2. 公平游戏环境
This October, Tom Hardy returns to the big screen as Eddie Brock in Venom: Let There Be Carnage, a sequel to the smash hit film in which we first met the dogged journalist and his foul-mouthed (and very hungry) symbiote. The new film is directed by Andy Serkis and co-stars Woody Harrelson as Carnage, the fan-favorite villain teased at the end of the original film.Ahead of the movie’s release, Rotten Tomatoes correspondent Erik Davis spoke with Serkis, Hardy, Harrelson, and Naomie Harris (who plays another villain, Shriek) about what’s in store for audiences in the “lean and mean” sequel, the developing bromance between Brock and Venom, and what finally drew Harrelson to the Marvel family.Plus, Hardy – as star and producer – reveals he’s “100%” in on crossover movies and the multi-verse… Hear that, Mr. Holland?Venom: Let There Be Carnage is in theaters from Friday October 1, 2021.On an Apple device? Follow Rotten Tomatoes on Apple News.大富豪电玩城777而手游版洛克王国终于也跟玩家们走的越来越近,5月16日在腾讯游戏发布会上,完整版全新的洛克王国手游首支预告片也出现在我们面前,今天就来说一说洛克手游会在今年掀起什么手游风波!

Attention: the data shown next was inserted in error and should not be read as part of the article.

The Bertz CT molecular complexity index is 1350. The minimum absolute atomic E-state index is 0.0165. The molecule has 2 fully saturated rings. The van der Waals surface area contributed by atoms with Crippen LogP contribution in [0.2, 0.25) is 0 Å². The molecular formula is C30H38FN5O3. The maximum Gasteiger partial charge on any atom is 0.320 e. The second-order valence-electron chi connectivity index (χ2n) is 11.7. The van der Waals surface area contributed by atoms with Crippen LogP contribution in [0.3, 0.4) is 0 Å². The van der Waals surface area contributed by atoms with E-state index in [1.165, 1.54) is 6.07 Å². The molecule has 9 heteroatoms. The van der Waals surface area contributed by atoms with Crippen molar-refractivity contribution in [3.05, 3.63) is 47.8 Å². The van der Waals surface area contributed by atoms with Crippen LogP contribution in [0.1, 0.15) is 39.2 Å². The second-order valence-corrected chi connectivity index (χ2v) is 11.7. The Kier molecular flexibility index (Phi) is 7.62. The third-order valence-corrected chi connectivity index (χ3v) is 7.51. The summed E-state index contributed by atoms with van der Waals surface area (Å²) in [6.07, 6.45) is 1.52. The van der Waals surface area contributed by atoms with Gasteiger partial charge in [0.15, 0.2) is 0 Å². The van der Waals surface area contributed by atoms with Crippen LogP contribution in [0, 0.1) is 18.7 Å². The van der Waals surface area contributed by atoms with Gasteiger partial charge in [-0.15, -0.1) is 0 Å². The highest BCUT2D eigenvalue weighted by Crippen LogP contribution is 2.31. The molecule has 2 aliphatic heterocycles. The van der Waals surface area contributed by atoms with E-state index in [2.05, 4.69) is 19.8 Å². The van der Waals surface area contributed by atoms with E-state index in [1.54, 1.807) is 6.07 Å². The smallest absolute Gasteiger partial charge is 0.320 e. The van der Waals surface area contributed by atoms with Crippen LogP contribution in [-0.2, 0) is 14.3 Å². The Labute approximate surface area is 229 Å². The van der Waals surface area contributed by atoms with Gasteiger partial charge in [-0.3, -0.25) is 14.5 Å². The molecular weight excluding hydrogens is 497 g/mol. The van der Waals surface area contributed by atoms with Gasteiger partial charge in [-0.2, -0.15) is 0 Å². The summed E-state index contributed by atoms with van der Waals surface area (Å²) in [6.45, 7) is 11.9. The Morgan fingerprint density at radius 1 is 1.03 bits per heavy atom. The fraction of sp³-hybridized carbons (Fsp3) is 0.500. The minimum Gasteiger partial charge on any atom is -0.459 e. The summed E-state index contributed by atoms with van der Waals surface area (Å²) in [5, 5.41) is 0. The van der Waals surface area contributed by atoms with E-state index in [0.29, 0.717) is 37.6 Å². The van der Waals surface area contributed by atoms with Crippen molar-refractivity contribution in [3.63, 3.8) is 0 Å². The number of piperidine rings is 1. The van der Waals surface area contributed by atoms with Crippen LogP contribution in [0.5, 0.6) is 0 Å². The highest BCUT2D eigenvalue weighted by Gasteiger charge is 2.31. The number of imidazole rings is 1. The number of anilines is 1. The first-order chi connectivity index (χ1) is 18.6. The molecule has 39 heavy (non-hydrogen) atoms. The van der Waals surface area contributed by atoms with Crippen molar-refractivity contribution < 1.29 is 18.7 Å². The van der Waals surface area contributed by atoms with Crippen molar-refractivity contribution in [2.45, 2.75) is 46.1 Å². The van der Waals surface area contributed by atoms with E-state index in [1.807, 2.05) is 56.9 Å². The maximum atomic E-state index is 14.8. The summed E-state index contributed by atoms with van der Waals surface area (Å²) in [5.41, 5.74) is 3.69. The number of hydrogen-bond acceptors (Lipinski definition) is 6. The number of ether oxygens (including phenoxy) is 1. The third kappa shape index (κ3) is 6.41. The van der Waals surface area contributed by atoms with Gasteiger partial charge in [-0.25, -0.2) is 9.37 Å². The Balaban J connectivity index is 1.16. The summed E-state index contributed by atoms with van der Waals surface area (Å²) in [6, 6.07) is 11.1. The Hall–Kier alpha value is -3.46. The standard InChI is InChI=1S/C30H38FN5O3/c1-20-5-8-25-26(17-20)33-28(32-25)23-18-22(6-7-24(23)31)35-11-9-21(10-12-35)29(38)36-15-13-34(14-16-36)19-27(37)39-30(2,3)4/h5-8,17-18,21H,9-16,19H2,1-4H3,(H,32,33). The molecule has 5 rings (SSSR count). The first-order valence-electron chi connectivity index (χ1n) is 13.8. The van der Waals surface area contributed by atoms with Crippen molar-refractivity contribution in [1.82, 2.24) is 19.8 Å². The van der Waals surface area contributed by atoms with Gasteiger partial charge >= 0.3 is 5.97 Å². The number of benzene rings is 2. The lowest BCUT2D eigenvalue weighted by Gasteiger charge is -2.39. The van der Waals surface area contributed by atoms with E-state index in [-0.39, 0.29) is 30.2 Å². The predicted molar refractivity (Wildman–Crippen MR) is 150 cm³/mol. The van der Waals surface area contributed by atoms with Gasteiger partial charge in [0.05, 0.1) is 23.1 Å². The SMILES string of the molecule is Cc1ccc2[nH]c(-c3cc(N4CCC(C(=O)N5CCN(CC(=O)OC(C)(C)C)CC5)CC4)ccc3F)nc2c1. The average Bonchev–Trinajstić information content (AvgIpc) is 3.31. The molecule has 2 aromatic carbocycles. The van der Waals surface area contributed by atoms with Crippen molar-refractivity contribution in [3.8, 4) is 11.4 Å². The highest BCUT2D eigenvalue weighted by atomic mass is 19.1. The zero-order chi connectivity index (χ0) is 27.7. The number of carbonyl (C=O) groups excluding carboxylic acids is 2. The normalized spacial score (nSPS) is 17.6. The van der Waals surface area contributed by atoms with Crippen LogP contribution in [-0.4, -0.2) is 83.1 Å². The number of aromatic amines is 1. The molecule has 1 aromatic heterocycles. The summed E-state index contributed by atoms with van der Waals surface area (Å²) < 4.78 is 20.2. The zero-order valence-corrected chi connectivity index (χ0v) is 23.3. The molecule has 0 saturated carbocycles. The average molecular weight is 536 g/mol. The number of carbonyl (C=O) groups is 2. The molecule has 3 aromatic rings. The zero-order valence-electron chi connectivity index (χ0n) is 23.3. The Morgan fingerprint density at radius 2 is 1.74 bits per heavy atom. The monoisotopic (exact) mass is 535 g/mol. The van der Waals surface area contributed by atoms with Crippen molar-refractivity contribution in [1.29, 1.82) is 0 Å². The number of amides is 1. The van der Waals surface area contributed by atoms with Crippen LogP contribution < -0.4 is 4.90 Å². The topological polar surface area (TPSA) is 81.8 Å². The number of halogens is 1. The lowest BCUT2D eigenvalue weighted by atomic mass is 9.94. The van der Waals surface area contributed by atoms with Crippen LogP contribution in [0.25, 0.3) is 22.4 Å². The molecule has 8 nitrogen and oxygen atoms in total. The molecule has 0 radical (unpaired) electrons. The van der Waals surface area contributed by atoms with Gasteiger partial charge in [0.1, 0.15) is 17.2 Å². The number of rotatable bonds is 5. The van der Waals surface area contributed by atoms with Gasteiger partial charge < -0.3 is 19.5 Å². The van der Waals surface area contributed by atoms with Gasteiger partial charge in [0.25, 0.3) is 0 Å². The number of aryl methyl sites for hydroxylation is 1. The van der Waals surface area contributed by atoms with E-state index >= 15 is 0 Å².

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Version 6.96.02022-01-18